News/Op-Ed: Oregon Becomes The First State To Decriminalize Hard Drug Use In The United States

by Zachary Gardiner

Last Wednesday, possession of small amounts of drugs like heroin, cocaine and methamphetamine will no longer be punishable by jail time in Oregon, instead people will receive something similar to a traffic ticket

The passage of the measure makes Oregon, which in 1973 became the first state to decriminalize marijuana possession, a pioneer in America in trying the same with extremely harmful drugs. The measure takes effect 30 days after Tuesday’s election, but the punishment changes don’t take effect until Feb. 1. 

By favoring rehabilitation over incarceration, the measure prevents recovering drug users from being stigmatized by employers, lenders and landlords for years, and gives them the ability to pull themselves out of a cycle of drug-related criminality. 

Under the measure, people who possess larger quantities of illicit drugs could still face misdemeanor  chargers and felony charges would apply to people who are alleged to possess enough drugs to sell.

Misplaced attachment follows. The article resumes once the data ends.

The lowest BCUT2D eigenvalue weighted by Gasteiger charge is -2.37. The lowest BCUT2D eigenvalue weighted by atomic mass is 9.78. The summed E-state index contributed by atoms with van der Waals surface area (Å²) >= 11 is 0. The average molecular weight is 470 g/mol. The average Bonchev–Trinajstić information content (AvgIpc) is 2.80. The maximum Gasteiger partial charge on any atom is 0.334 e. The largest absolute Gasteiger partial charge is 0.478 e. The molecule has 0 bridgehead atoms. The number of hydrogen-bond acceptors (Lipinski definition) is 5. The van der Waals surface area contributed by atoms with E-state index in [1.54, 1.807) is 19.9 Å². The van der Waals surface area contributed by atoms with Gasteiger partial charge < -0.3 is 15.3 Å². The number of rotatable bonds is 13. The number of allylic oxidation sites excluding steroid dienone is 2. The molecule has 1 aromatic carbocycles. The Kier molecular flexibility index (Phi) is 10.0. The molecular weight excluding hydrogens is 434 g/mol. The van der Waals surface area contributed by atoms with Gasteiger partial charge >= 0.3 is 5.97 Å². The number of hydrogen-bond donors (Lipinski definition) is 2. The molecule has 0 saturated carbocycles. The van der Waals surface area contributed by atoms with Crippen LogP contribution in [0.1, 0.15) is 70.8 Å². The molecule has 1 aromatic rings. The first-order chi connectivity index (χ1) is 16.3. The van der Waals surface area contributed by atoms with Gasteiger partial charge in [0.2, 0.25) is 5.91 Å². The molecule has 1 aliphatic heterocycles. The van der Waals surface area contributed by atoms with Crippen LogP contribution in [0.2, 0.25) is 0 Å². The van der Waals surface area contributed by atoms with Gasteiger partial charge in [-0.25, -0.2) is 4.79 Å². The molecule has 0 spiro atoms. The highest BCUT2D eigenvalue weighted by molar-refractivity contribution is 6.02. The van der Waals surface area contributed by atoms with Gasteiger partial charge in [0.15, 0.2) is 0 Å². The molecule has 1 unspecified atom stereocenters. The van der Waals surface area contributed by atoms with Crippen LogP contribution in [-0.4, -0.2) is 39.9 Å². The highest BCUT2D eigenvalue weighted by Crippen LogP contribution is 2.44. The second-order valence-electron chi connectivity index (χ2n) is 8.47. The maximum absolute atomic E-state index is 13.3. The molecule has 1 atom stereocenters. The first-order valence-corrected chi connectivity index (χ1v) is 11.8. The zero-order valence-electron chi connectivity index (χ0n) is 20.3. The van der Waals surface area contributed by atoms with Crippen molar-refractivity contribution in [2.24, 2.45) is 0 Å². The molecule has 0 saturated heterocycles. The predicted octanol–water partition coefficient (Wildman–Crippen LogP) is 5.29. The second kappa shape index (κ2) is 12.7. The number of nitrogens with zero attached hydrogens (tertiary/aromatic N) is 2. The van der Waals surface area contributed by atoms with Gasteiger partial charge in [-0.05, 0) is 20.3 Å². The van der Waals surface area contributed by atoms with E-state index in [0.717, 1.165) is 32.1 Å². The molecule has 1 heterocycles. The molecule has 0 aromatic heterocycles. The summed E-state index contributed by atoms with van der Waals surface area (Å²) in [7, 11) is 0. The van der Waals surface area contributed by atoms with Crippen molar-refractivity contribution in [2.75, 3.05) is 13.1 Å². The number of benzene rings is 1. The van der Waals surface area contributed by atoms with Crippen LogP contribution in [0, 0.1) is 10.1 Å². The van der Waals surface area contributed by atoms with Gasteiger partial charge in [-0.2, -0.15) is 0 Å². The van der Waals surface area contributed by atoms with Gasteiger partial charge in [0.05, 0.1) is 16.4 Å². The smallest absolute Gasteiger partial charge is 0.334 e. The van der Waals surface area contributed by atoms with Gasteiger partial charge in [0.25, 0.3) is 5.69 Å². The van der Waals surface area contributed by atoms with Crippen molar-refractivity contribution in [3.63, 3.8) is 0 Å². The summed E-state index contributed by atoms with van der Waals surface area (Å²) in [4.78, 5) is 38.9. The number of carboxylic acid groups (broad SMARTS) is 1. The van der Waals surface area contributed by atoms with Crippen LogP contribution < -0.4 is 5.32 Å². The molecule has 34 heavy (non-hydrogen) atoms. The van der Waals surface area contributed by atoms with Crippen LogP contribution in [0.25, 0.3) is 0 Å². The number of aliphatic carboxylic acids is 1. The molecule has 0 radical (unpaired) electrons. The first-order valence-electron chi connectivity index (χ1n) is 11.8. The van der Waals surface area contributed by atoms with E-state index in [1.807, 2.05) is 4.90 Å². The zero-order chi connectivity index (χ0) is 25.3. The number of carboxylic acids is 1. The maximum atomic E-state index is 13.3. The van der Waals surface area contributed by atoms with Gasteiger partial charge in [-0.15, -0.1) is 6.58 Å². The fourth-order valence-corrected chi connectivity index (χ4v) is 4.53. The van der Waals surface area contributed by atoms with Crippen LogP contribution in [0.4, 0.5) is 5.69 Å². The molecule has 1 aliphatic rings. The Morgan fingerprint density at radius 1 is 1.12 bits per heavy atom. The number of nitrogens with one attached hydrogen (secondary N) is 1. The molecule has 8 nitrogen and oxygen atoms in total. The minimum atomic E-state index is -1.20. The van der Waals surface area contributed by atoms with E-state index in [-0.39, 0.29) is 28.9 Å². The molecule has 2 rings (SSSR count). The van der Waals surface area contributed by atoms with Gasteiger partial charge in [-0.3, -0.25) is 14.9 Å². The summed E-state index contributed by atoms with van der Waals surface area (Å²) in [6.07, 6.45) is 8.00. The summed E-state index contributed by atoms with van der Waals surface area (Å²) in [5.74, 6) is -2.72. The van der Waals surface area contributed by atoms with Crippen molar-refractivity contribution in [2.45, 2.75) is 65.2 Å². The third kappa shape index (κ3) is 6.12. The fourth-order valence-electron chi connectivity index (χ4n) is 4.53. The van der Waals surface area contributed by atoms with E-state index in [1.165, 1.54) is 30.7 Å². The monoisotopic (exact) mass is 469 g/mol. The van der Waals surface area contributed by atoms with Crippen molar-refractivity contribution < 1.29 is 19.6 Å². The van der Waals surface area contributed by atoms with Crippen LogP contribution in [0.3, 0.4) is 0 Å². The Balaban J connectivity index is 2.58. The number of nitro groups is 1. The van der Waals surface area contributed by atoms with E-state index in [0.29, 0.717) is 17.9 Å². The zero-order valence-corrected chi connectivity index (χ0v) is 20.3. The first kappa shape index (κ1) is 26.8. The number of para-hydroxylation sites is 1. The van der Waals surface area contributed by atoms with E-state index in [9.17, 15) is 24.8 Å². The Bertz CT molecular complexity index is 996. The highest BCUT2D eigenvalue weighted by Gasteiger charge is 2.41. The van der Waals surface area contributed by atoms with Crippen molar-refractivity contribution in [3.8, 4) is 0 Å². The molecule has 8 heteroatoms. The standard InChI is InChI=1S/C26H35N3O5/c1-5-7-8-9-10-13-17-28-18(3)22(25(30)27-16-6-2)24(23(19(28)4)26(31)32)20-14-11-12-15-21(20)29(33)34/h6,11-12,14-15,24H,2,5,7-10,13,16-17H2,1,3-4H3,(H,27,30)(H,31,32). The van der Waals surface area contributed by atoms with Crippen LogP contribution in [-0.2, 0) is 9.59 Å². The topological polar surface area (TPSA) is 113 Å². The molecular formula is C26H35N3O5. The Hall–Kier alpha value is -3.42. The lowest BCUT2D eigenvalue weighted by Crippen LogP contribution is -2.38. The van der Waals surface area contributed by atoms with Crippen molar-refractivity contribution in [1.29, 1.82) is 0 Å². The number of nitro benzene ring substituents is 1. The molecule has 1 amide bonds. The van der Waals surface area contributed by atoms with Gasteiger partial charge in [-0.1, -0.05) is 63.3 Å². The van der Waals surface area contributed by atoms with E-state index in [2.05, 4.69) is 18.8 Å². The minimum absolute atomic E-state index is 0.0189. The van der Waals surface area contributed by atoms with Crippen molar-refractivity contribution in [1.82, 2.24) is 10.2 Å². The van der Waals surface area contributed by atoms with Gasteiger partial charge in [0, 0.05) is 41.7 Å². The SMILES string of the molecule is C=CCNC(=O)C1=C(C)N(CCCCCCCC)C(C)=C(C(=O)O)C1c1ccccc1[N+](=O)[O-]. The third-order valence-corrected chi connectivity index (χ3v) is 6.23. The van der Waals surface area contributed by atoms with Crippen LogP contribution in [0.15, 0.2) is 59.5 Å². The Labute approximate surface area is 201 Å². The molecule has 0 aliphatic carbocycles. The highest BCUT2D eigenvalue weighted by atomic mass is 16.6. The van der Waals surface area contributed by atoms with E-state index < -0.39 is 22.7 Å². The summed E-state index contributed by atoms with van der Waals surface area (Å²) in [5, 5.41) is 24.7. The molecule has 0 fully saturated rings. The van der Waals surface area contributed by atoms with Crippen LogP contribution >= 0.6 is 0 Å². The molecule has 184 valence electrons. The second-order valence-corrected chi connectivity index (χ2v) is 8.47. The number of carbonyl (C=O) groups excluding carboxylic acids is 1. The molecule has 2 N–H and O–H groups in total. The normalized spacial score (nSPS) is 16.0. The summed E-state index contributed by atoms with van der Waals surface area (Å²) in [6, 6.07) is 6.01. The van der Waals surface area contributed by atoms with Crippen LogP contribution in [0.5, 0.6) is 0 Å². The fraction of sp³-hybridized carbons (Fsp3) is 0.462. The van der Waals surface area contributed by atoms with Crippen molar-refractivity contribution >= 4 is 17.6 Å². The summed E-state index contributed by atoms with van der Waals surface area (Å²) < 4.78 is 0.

Some proponents of decriminalizing drug addiction warn that Oregon’s ballot measure tears down an intricate system of getting people addiction treatment, replacing it with what they call a blunt instrument. Opponents of the measure said what passed Tuesday doesn’t address long-standing issues surrounding access to treatment. 

Mike Marshall, co-founder and director of Oregon Recovers, said the measure threatens to replace addiction treatment infrastructure with a system that compels people to get assessments, but not actual treatment. He accused Measure 110’s marketing campaign of misleading Oregonians about weakened safeguards with regard to teenage drug use.

“The net effect of it is to take away a pathway to treatment for a bunch of people in Oregon,” Marshall said, emphasizing that it was a way for ballot supporters to win decriminalization, “locking people up because they’re addicted to substances is not a place you want to go to, but in the moment it’s interrupting their use and it’s getting them a pathway to treatment.”

In an effect to revolutionize the social stigma of drug use around the world, Oregon is close to becoming an influential hub in transforming normally considered “taboo” topics into the norm.

As many criticize Oregon, the possibility for a different point of view in the topic of drug abuse will stay a relevant topic in the coming years as a response to this measure.

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